If you didn’t know too much about Trayce Jackson-Davis, his situation and who he is as a player, you’d probably call what happened on Thursday night a freefall.
This was a player whose ceiling was projected as high as the latter few picks of the first round, with his floor mostly being the first few picks of the second. Instead, he was taken second-to-last in the draft, No. 57.
But the draft is a two-way street. Players, and their teams, can leverage their way into a preferable situation. Once the first round went by, that’s pretty much what happened with Jackson-Davis.
Most teams that would’ve taken him at that point, including his hometown Indiana Pacers, probably would’ve signed him to a two-way contract. So Jackson-Davis and co. found a team that wouldn’t: The Golden State Warriors.
Jackson-Davis knew he was going to be a Warrior heading into the second round, according to the IndyStar’s Tyler Tachman. Golden State was going to trade up or pick him at 57 if he was still on the board.
One way or another, Jackson-Davis was heading to the Bay Area. But he wasn’t gonna let every team that passed on him in the first round forget it.
Y’all will regret it… I promise you.— TJD (@TrayceJackson) June 23, 2023
That’s a bet on himself, and only he has the power to cash it. But, based on his ascent through four years at Indiana from a dominant post scorer to one of the best players in the country that raises the team around him, he absolutely can live up to it.
And, again, Golden State is probably the best spot for him to do so.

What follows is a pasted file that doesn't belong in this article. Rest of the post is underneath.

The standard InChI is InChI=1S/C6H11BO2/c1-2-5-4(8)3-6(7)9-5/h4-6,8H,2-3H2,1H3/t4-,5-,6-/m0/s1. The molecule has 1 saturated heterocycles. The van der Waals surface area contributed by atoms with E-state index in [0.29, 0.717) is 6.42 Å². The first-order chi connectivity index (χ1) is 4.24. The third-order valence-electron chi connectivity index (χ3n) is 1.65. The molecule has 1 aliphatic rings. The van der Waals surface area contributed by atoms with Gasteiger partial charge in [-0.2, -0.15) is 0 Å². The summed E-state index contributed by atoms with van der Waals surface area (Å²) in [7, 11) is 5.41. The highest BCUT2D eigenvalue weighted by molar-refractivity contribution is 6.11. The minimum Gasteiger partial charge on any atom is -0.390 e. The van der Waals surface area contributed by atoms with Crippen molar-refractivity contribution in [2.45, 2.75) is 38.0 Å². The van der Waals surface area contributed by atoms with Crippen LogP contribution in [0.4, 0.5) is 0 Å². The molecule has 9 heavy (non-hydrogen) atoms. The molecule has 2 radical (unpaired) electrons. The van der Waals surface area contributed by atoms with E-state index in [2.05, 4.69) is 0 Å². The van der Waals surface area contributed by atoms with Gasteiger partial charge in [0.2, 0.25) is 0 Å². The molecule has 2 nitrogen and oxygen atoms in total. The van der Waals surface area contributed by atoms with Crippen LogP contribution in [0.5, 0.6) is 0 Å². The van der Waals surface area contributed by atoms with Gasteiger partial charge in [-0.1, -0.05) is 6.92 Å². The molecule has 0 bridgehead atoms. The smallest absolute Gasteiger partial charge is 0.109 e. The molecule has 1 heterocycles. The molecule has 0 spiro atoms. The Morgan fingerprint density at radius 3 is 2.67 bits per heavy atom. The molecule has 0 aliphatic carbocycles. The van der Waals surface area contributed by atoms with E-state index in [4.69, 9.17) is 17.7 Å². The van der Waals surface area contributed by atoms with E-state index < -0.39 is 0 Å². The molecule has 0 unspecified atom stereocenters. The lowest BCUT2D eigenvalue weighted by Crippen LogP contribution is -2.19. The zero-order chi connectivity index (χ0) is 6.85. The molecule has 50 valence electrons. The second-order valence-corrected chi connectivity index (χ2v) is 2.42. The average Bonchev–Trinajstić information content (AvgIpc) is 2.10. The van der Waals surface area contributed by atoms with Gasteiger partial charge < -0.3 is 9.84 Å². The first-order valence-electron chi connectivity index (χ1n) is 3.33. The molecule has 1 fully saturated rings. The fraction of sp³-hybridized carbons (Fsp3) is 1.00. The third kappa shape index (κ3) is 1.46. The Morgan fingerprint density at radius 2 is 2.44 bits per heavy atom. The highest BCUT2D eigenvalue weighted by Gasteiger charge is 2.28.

With a 3-year contract, Jackson-Davis has the opportunity to play with the best 3-point shooting duo in the league, one of the best of all time, in Steph Curry and Klay Thompson. It’ll be even better now that he’s made strides as a passer under Mike Woodson.
The Warriors aren’t all that big of a team either. Standing at 6-9, Trayce is already tied for the tallest player on the roster. None of Golden State’s bigs are taller than 6-9.
The biggest knock on Jackson-Davis’ game leaving college was his lack of a 3-point jumpshot. He didn’t really try any and never made one across three years at Indiana. He hit a few during workouts, but literally every basketball player can hit 3-pointers in that setting.
He’s probably not gonna be asked to take those shots much, if at all. Draymond Green is obviously at a different level than Jackson-Davis, but he was never among the Warriors’ prolific shooters. Kevon Looney, who plays a role similar to what Jackson-Davis projects as, is a 16.9% 3-point shooter on his career and made zero in the Warriors’ playoff series against the Lakers.
What Jackson-Davis can do is go up for layups, catch lobs, dish out crisp passes and be a capable rim runner. The Warriors have experience with that type of player, so it’s really the ideal fit for him going forward.
There’s a few great passers around Jackson-Davis, including the likes of Chris Paul and Steph Curry, that’ll make his ability to play above the rim all that more dangerous. Not to mention he’ll be playing for one of the best coaches in NBA history, Steve Kerr.
Additionally, the Warriors’ frontcourt could take a few hits this summer should Green depart and if they move Jonathon Kuminga, whose name has come up previously in trade rumors.
Rest assured if you’re an Indiana fan or just a fan of Jackson-Davis’ game. The Warriors were the perfect landing spot all-along, he should have a role with Golden State.